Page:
MIAMI (CBS4) – More than a decade after 4-year-old Rilya Wilson vanished, the murder trial for the little girl’s foster mother got underway Monday in a Miami-Dade County courtroom.
Geralyn Graham, 66, is charged with first degree murder, kidnapping, and multiple counts of child abuse with great bodily harm.
At the opening of the proceeding, Miami-Dade Circuit Judge Marisa Tinkler-Mendez asked the members of the jury if they had read Sunday’s story in the Miami Herald about the case.
After giving their response, opening statements got underway.
Prosecutor Joshua Weintraub told the jury Graham smothered Wilson after months of abuse, dumped her body in a canal in southwest Miami-Dade and then elaborately covering the murder up until she confessed to fellow jail inmates.
It’s believed Wilson disappeared in late 2000 or early 2001, but the Department of Children and Families did not notice she was gone until April 2002. When the state discovered Rilya missing, Graham claimed a DCF worker had taken the girl away from her.
“A manhunt, a child hunt, started,” said Weintraub, “It started out in South Florida, it spread across Florida and across country.”
State investigators suspected Graham. Her live in lover, Pamela Graham, told investigators that Graham beat the child and locked her in a laundry room.
Jailhouse snitch Robin Lunceford is expected to testify that Geralyn Graham told her she killed Rilya because the little girl was evil.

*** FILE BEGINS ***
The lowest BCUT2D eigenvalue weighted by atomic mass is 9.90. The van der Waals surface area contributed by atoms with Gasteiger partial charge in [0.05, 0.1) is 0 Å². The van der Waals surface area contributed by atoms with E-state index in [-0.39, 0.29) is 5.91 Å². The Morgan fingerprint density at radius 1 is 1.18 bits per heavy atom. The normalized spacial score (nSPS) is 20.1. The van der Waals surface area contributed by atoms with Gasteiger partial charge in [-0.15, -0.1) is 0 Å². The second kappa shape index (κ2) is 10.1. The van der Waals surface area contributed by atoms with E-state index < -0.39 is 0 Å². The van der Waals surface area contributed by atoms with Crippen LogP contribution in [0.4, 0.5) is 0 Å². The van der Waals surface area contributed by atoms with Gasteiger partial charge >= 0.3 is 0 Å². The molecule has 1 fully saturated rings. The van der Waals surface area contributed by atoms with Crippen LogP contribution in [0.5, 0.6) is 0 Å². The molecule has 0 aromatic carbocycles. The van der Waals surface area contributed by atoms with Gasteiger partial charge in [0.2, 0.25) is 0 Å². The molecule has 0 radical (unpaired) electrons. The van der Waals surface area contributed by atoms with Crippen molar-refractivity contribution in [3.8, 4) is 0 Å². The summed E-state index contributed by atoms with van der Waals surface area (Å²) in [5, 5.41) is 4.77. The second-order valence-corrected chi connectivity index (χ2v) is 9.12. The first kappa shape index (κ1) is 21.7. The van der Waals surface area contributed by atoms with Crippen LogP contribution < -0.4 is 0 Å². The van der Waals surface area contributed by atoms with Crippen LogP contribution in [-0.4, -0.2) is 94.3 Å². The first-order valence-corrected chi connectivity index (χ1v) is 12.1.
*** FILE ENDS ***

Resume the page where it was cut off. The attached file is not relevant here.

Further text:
“She referred to her as ‘it’ because the child didn’t want to wear an angel outfit, she referred to her as ‘it’ because she thought Rilya was a slut and a seductress,” Weintraub told the jury.
Graham and Lunceford are key to the state’s case.
Other witnesses are expected to testify that Graham would tie Rilya to her bed with flex cuffs and sometimes lock her in a dog cage.
Graham’s defense attorney, Scott Sakin, told the jury that Rilya’s body was never located in the canal where Graham allegedly dumped it.
“That body was not found because there was no body there,” said Sakin.
Sakin also focused his statement on the DCF worker who failed to regularly check on the girl and falsified reports for more than a year.
“Rilya was abandoned by the Department of Children and Families shortly after she was born, they didn’t do what they were supposed to do,” said Sakin who added that Rilya wasn’t a poster child for abuse, but rather one for neglect by DCF.
“It was the most devastating thing I’ve ever experienced and it still bothers me, even today,” said Congresswoman Frederica Wilson who attended the first day of the trial.
Rep. Wilson is not related to the little girl, but said she will never forget Rilya’s smiling face.
“I can not understand how a little baby girl, 4-years-old, can just vanish from the face of the earth, and no one, no one, has any answers,” Rep. Wilson said.
More than a decade later, many are hoping the answers they are looking for will come out in Graham’s criminal trial.
The Wilson case sparked a massive shake-up at the Department of Children and Families. Several employees were fired and policies were changed.
DCF’s track record has not been spotless since then, but Wilson said many improvements have been made.
“I can’t say we’re perfect. But I can say, we’re not as bad off as we were,” Rep. Wilson said Sunday, a day before the trial was set to begin.
If convicted, Graham faces life in prison.